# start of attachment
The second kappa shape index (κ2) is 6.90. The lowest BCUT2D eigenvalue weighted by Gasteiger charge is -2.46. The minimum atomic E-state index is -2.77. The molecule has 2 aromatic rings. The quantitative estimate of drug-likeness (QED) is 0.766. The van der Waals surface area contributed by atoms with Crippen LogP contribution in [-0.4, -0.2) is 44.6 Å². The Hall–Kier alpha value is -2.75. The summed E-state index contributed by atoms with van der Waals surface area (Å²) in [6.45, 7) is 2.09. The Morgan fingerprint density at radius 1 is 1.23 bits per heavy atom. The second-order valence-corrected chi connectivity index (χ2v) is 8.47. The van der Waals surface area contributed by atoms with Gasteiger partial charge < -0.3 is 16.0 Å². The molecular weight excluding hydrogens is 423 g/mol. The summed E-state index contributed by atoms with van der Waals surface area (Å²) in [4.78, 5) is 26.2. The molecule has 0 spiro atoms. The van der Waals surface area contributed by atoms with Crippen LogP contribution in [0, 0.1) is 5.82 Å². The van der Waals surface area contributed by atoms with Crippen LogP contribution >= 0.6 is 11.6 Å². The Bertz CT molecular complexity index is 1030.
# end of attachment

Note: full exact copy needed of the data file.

The second kappa shape index (κ2) is 6.90. The lowest BCUT2D eigenvalue weighted by Gasteiger charge is -2.46. The minimum atomic E-state index is -2.77. The molecule has 2 aromatic rings. The quantitative estimate of drug-likeness (QED) is 0.766. The van der Waals surface area contributed by atoms with Crippen LogP contribution in [-0.4, -0.2) is 44.6 Å². The Hall–Kier alpha value is -2.75. The summed E-state index contributed by atoms with van der Waals surface area (Å²) in [6.45, 7) is 2.09. The Morgan fingerprint density at radius 1 is 1.23 bits per heavy atom. The second-order valence-corrected chi connectivity index (χ2v) is 8.47. The van der Waals surface area contributed by atoms with Gasteiger partial charge < -0.3 is 16.0 Å². The molecular weight excluding hydrogens is 423 g/mol. The summed E-state index contributed by atoms with van der Waals surface area (Å²) in [4.78, 5) is 26.2. The molecule has 0 spiro atoms. The van der Waals surface area contributed by atoms with Crippen LogP contribution in [0, 0.1) is 5.82 Å². The van der Waals surface area contributed by atoms with Crippen LogP contribution >= 0.6 is 11.6 Å². The Bertz CT molecular complexity index is 1030.